"He is God: there is no god other than Him. It is He who knows what is hidden as well as what is in the open. He is the Lord of Mercy, the Giver of Mercy. He is God: there is no god other than Him, the Controller, the Holy One, Source of Peace, Granter of Security, Guardian over all, the Almighty, the Compeller, the Truly Great; God is far above anything they consider to be His partner. He is God, the Creator, the Originator, the Shaper. The best names belong to Him. Everything in the heavens and earth glorifies Him: He is the Almighty, the Wise. (Qu'ran 59: 22-24)."

Now, I do not see, if given only the above quote, that Christians would necessarily disagree with any of those descriptors. Certainly, at Mass every Sunday we hear the words of the Old Testament during the Eucharist, "Holy, Holy, Holy, Lord, God of Hosts, Heaven and Earth are filled with your glory. Hosanna in the Highest." The big exception, being, of course, Jesus, the Incarnation of God, but Christians do not believe that Jesus is a separate God, being of one substance with the Father. The Church went through all that with the Arian heresy, where Arius the monk is asserted to have made the claim that "There was a time when Jesus was not," meaning that Jesus was a creation in time, like as we are. This is why the Nicene Creed is so important in the history of the Church.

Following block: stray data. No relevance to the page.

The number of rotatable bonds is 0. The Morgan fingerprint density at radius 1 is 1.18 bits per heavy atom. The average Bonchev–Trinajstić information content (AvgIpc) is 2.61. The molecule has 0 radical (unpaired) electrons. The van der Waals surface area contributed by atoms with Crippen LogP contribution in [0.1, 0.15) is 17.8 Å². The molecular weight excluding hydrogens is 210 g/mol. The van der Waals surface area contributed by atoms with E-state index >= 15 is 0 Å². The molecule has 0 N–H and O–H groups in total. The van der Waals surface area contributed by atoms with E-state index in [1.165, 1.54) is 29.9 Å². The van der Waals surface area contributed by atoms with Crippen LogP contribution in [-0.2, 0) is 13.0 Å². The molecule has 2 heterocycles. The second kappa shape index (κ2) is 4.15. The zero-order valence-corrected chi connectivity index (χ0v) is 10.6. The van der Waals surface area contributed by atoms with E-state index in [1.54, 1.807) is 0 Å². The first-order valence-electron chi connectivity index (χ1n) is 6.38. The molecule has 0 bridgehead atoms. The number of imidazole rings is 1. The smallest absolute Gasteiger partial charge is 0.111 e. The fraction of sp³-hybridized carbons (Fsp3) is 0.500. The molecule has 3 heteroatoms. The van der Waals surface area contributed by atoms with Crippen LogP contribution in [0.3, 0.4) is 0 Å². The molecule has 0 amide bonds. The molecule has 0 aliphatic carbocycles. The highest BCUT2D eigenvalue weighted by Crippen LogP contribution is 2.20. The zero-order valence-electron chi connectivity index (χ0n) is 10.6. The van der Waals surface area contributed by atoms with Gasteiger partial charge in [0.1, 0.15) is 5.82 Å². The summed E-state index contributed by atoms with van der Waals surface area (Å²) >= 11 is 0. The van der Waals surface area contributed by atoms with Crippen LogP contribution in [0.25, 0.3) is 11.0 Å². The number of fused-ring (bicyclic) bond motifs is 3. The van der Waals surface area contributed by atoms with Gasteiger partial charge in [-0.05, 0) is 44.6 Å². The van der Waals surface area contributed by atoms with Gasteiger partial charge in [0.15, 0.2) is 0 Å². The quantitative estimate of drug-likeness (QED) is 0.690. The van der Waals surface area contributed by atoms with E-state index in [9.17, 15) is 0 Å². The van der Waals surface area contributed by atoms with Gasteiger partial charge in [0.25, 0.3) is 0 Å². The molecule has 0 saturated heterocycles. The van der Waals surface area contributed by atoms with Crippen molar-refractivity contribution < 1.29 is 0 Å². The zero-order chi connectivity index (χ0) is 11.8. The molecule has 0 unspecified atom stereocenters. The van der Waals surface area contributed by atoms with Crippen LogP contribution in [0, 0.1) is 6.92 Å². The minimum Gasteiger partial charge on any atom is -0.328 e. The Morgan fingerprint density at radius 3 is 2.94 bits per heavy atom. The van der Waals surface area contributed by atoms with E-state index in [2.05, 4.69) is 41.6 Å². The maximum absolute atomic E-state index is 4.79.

I will close this blog entry by noting one thing. Do notice the centrality of Mercy in the above passage. Being that the Pope has proclaimed this year to be the Year of Mercy, that is something to consider. Mercy as a primary attribute of God is sometimes an image lost in Western Christianity's history, particularly if you come from a strain of Christianity that fixates on an image of God as very angry, particular of the various strains of Puritanism or Calvinism that are grounded in sermons like "sinners in the hand of an angry God" (which to be fair to Jonathan Edwards was an homelitical anomaly for him, as most of his sermons were actually quite exegetical and pastoral).

For Muslims though, God as Mercy and God as Gracious or Compassionate is a central theme (though sadly somewhat lost in more extreme forms of Islam). Before reciting any chapter of the Qu'ran, a Muslim must always say "بِسْمِ اللهِ الرَّحْمٰنِ الرَّحِيْمِ" (pronounced b-ismi-llāhi r-raḥmāni r-raḥīmi) which means ""In the name of God, the Most Compassionate (or Gracious), the Most Merciful."

When you read the Bible or Pray to God, do you view God as Merciful? Is that an image that you associate freely with God? I know in my own case, that is not so much the case. If I had to list the top three attributes of God that come to my mind, I would probably use words like "just," "Father," or "love." Mercy is something I would tend to see as something I am commanded to do to others like the Golden Rule or helping the poor. But, why is that? Because is God is mercy, and we are called to be like God.

So, this Lent in the Year of Mercy, ponder whether you view God as Merciful. If not, ask yourself why. The answer may surprise you.